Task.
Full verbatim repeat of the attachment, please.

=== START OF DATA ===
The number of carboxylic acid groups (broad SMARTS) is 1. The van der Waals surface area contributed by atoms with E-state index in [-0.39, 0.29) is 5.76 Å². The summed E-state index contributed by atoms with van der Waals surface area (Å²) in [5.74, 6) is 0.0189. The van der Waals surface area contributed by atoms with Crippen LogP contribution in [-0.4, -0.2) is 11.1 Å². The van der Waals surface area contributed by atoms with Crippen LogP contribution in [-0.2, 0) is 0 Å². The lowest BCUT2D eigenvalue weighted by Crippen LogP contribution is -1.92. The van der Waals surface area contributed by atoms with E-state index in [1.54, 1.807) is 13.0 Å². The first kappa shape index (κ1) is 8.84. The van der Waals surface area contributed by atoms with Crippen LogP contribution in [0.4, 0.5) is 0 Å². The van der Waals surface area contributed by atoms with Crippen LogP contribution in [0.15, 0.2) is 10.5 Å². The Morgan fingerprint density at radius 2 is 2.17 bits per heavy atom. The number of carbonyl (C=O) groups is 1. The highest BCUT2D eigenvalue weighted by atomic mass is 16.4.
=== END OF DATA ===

The number of carboxylic acid groups (broad SMARTS) is 1. The van der Waals surface area contributed by atoms with E-state index in [-0.39, 0.29) is 5.76 Å². The summed E-state index contributed by atoms with van der Waals surface area (Å²) in [5.74, 6) is 0.0189. The van der Waals surface area contributed by atoms with Crippen LogP contribution in [-0.4, -0.2) is 11.1 Å². The van der Waals surface area contributed by atoms with Crippen LogP contribution in [-0.2, 0) is 0 Å². The lowest BCUT2D eigenvalue weighted by Crippen LogP contribution is -1.92. The van der Waals surface area contributed by atoms with E-state index in [1.54, 1.807) is 13.0 Å². The first kappa shape index (κ1) is 8.84. The van der Waals surface area contributed by atoms with Crippen LogP contribution in [0.4, 0.5) is 0 Å². The van der Waals surface area contributed by atoms with Crippen LogP contribution in [0.15, 0.2) is 10.5 Å². The Morgan fingerprint density at radius 2 is 2.17 bits per heavy atom. The number of carbonyl (C=O) groups is 1. The highest BCUT2D eigenvalue weighted by atomic mass is 16.4.